Accounting Pronouncements and Industry Trends
On June 16, 2016, the Financial Accounting Standards Board (FASB) issued Accounting Standards Update (ASU) 2016-13, “Financial Instruments-Credit Losses”, (Topic 326) (the ASU) requires an approach based on expected losses to estimate credit losses on certain types of financial instruments. It also modifies the impairment model for available-for-sale (AFS) debt securities and provides a simplified accounting model for purchased financial assets with credit deterioration since their origination.
The ASU requires credit unions to measure impairment on their existing loan portfolios based on the current estimate of contractual cash flows not expected to be collected. The estimate of expected credit losses is based on relevant information about past events, including historical loss experience with similar assets, current conditions, and reasonable supportable forecasts that affect the expected collectability of the assets’ remaining contractual cash flows. This new model is called the Current Expected Credit Loss (CECL) model.
CECL requires credit unions to measure expected credit losses on financial assets carried at amortized cost on a collective or pool basis when similar risk characteristics exist. Similar risk characteristics may include one or a combination of credit scores, risk ratings, collateral type, vintage, geographical location, term, or expected credit loss. Although the new accounting standard provides examples of similar risk characteristics, smaller and less complex institutions may conclude that the segmentation practices they have used under the incurred loss methodology are also appropriate under the expected loss methodology.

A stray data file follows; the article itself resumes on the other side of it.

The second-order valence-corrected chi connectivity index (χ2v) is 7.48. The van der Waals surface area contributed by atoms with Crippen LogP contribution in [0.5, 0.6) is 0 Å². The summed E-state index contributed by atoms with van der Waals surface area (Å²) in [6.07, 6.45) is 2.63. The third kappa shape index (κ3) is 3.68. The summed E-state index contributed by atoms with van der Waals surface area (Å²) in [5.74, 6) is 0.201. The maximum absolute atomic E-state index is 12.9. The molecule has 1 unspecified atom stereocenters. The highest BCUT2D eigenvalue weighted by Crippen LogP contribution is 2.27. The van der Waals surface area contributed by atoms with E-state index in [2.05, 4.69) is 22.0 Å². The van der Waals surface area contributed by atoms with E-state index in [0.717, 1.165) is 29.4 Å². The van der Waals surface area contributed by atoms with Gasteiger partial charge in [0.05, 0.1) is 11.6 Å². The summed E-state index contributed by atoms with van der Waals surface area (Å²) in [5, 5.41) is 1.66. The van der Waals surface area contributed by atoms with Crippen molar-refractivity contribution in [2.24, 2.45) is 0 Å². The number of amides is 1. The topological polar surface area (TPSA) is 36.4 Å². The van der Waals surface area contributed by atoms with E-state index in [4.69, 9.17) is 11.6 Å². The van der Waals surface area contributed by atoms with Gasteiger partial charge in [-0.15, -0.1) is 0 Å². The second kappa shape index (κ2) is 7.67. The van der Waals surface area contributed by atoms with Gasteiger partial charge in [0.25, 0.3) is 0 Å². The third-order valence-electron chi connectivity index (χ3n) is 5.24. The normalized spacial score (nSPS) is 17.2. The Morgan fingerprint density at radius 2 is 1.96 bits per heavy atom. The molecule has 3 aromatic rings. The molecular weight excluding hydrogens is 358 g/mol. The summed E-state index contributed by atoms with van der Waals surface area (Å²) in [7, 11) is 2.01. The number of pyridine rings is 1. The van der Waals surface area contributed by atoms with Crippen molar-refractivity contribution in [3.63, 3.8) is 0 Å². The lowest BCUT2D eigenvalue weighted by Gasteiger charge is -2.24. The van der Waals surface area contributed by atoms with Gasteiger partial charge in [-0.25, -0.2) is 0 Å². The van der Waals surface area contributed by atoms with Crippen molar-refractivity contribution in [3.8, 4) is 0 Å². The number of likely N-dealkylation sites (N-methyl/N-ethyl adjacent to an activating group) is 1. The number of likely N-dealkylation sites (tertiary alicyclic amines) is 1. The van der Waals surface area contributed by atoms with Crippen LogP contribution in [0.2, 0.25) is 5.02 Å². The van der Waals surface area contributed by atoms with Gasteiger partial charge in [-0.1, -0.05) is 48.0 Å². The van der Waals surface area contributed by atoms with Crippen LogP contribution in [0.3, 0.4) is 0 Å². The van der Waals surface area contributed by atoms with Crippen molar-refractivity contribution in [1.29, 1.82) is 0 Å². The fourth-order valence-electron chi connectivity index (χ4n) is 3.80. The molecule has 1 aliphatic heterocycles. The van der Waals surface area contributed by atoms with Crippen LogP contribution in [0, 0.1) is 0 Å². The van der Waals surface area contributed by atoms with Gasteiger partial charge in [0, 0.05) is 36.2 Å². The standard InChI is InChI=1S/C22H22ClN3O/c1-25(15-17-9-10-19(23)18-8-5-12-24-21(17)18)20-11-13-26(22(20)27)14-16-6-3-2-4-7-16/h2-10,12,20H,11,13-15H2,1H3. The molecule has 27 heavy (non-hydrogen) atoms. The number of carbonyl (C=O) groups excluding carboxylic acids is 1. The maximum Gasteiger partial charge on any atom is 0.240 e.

The transition to the CECL model will bring with it significantly greater data requirements and demand a more complex methodology to accurately account for expected losses under the new requirements. The transition will also require a significant increase in the allowance for loan and lease losses (ALLL) account balance. FASB has allowed for this one-time increase in the ALLL to come directly from undivided earnings, rather than reflected through the provision for loan losses expense account. The increase, or the adjustment to the ALLL, will reduce net worth, however it does spare a negative impact to the income statement. This ASU applies to all financial assets that are not accounted for at fair value and are exposed to potential credit risk.